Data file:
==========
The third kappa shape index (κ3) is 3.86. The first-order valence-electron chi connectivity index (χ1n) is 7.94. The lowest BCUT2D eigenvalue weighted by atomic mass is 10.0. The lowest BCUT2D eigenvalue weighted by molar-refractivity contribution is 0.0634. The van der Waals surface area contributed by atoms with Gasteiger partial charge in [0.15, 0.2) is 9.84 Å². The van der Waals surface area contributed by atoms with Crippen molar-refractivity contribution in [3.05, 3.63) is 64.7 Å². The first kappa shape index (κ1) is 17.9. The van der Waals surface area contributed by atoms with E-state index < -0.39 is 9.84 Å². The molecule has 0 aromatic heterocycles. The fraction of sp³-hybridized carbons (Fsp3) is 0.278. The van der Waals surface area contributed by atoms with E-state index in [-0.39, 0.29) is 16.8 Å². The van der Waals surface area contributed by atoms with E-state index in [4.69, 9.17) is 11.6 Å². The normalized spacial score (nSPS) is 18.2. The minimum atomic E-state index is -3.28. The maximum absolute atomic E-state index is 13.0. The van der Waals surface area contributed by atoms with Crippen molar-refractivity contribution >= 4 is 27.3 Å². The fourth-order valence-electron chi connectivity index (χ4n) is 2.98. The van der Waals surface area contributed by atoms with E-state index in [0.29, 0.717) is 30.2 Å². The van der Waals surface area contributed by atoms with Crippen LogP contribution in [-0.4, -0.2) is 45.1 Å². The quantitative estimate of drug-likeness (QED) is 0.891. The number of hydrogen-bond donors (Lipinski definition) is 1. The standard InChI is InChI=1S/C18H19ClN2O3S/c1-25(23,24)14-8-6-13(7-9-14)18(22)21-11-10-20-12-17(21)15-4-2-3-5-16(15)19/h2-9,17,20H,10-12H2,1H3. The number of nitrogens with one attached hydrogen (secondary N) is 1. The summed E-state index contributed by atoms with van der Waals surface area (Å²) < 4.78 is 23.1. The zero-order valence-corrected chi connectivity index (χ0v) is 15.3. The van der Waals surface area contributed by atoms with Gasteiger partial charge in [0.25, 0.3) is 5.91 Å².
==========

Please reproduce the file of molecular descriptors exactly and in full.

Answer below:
The third kappa shape index (κ3) is 3.86. The first-order valence-electron chi connectivity index (χ1n) is 7.94. The lowest BCUT2D eigenvalue weighted by atomic mass is 10.0. The lowest BCUT2D eigenvalue weighted by molar-refractivity contribution is 0.0634. The van der Waals surface area contributed by atoms with Gasteiger partial charge in [0.15, 0.2) is 9.84 Å². The van der Waals surface area contributed by atoms with Crippen molar-refractivity contribution in [3.05, 3.63) is 64.7 Å². The first kappa shape index (κ1) is 17.9. The van der Waals surface area contributed by atoms with E-state index < -0.39 is 9.84 Å². The molecule has 0 aromatic heterocycles. The fraction of sp³-hybridized carbons (Fsp3) is 0.278. The van der Waals surface area contributed by atoms with E-state index in [-0.39, 0.29) is 16.8 Å². The van der Waals surface area contributed by atoms with E-state index in [4.69, 9.17) is 11.6 Å². The normalized spacial score (nSPS) is 18.2. The minimum atomic E-state index is -3.28. The maximum absolute atomic E-state index is 13.0. The van der Waals surface area contributed by atoms with Crippen molar-refractivity contribution >= 4 is 27.3 Å². The fourth-order valence-electron chi connectivity index (χ4n) is 2.98. The van der Waals surface area contributed by atoms with E-state index in [0.29, 0.717) is 30.2 Å². The van der Waals surface area contributed by atoms with Crippen LogP contribution in [-0.4, -0.2) is 45.1 Å². The quantitative estimate of drug-likeness (QED) is 0.891. The number of hydrogen-bond donors (Lipinski definition) is 1. The standard InChI is InChI=1S/C18H19ClN2O3S/c1-25(23,24)14-8-6-13(7-9-14)18(22)21-11-10-20-12-17(21)15-4-2-3-5-16(15)19/h2-9,17,20H,10-12H2,1H3. The number of nitrogens with one attached hydrogen (secondary N) is 1. The summed E-state index contributed by atoms with van der Waals surface area (Å²) < 4.78 is 23.1. The zero-order valence-corrected chi connectivity index (χ0v) is 15.3. The van der Waals surface area contributed by atoms with Gasteiger partial charge in [0.25, 0.3) is 5.91 Å².